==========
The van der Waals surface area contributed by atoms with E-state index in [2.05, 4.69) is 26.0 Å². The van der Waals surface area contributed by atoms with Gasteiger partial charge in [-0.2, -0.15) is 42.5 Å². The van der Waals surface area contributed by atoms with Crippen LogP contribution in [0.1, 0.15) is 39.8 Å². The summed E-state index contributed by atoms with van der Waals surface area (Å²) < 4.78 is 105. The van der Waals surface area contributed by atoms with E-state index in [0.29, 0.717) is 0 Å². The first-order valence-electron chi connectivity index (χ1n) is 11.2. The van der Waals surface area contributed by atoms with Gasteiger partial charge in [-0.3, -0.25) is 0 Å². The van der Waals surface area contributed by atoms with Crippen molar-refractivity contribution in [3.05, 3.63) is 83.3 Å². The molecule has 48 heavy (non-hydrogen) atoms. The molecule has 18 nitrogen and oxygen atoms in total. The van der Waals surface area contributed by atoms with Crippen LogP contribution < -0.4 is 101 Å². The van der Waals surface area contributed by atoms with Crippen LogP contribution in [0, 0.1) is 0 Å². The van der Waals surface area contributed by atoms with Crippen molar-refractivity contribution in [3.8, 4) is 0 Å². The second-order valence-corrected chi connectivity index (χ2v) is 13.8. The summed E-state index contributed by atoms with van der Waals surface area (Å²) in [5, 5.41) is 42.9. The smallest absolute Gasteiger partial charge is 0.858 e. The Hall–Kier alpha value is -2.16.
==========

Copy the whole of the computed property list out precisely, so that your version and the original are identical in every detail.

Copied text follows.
The van der Waals surface area contributed by atoms with E-state index in [2.05, 4.69) is 26.0 Å². The van der Waals surface area contributed by atoms with Gasteiger partial charge in [-0.2, -0.15) is 42.5 Å². The van der Waals surface area contributed by atoms with Crippen LogP contribution in [0.1, 0.15) is 39.8 Å². The summed E-state index contributed by atoms with van der Waals surface area (Å²) < 4.78 is 105. The van der Waals surface area contributed by atoms with E-state index in [0.29, 0.717) is 0 Å². The first-order valence-electron chi connectivity index (χ1n) is 11.2. The van der Waals surface area contributed by atoms with Gasteiger partial charge in [-0.3, -0.25) is 0 Å². The van der Waals surface area contributed by atoms with Crippen molar-refractivity contribution in [3.05, 3.63) is 83.3 Å². The molecule has 48 heavy (non-hydrogen) atoms. The molecule has 18 nitrogen and oxygen atoms in total. The van der Waals surface area contributed by atoms with Crippen LogP contribution < -0.4 is 101 Å². The van der Waals surface area contributed by atoms with Crippen LogP contribution in [0, 0.1) is 0 Å². The van der Waals surface area contributed by atoms with Crippen molar-refractivity contribution in [3.8, 4) is 0 Å². The second-order valence-corrected chi connectivity index (χ2v) is 13.8. The summed E-state index contributed by atoms with van der Waals surface area (Å²) in [5, 5.41) is 42.9. The smallest absolute Gasteiger partial charge is 0.858 e. The Hall–Kier alpha value is -2.16.